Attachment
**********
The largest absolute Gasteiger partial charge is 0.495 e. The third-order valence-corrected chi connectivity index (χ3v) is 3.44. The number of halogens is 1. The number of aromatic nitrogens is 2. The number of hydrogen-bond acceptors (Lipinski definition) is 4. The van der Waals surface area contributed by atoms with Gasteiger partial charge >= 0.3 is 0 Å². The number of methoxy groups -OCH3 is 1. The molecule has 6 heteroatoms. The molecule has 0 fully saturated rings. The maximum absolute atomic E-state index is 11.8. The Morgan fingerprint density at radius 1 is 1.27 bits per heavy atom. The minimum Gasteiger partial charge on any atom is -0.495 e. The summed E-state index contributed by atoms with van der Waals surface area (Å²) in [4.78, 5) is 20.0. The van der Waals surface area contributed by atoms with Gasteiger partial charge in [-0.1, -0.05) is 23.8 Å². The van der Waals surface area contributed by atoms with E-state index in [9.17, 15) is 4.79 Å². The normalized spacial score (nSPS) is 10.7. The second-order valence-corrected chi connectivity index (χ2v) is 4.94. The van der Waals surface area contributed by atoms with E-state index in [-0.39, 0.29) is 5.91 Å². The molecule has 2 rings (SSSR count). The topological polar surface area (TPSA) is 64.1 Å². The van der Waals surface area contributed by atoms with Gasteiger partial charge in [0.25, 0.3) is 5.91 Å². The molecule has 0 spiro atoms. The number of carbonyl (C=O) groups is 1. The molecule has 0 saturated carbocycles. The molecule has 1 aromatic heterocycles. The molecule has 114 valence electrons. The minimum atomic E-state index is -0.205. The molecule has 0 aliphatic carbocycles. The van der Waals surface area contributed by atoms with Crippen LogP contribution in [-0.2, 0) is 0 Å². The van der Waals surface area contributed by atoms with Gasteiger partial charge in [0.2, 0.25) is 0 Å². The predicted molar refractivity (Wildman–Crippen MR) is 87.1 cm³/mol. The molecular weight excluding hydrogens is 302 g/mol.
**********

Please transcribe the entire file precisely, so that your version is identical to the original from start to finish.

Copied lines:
The largest absolute Gasteiger partial charge is 0.495 e. The third-order valence-corrected chi connectivity index (χ3v) is 3.44. The number of halogens is 1. The number of aromatic nitrogens is 2. The number of hydrogen-bond acceptors (Lipinski definition) is 4. The van der Waals surface area contributed by atoms with Gasteiger partial charge >= 0.3 is 0 Å². The number of methoxy groups -OCH3 is 1. The molecule has 6 heteroatoms. The molecule has 0 fully saturated rings. The maximum absolute atomic E-state index is 11.8. The Morgan fingerprint density at radius 1 is 1.27 bits per heavy atom. The minimum Gasteiger partial charge on any atom is -0.495 e. The summed E-state index contributed by atoms with van der Waals surface area (Å²) in [4.78, 5) is 20.0. The van der Waals surface area contributed by atoms with Gasteiger partial charge in [-0.1, -0.05) is 23.8 Å². The van der Waals surface area contributed by atoms with E-state index in [9.17, 15) is 4.79 Å². The normalized spacial score (nSPS) is 10.7. The second-order valence-corrected chi connectivity index (χ2v) is 4.94. The van der Waals surface area contributed by atoms with E-state index in [-0.39, 0.29) is 5.91 Å². The molecule has 2 rings (SSSR count). The topological polar surface area (TPSA) is 64.1 Å². The van der Waals surface area contributed by atoms with Gasteiger partial charge in [0.25, 0.3) is 5.91 Å². The molecule has 0 spiro atoms. The number of carbonyl (C=O) groups is 1. The molecule has 0 saturated carbocycles. The molecule has 1 aromatic heterocycles. The molecule has 114 valence electrons. The minimum atomic E-state index is -0.205. The molecule has 0 aliphatic carbocycles. The van der Waals surface area contributed by atoms with Crippen LogP contribution in [-0.2, 0) is 0 Å². The van der Waals surface area contributed by atoms with Gasteiger partial charge in [0.2, 0.25) is 0 Å². The predicted molar refractivity (Wildman–Crippen MR) is 87.1 cm³/mol. The molecular weight excluding hydrogens is 302 g/mol.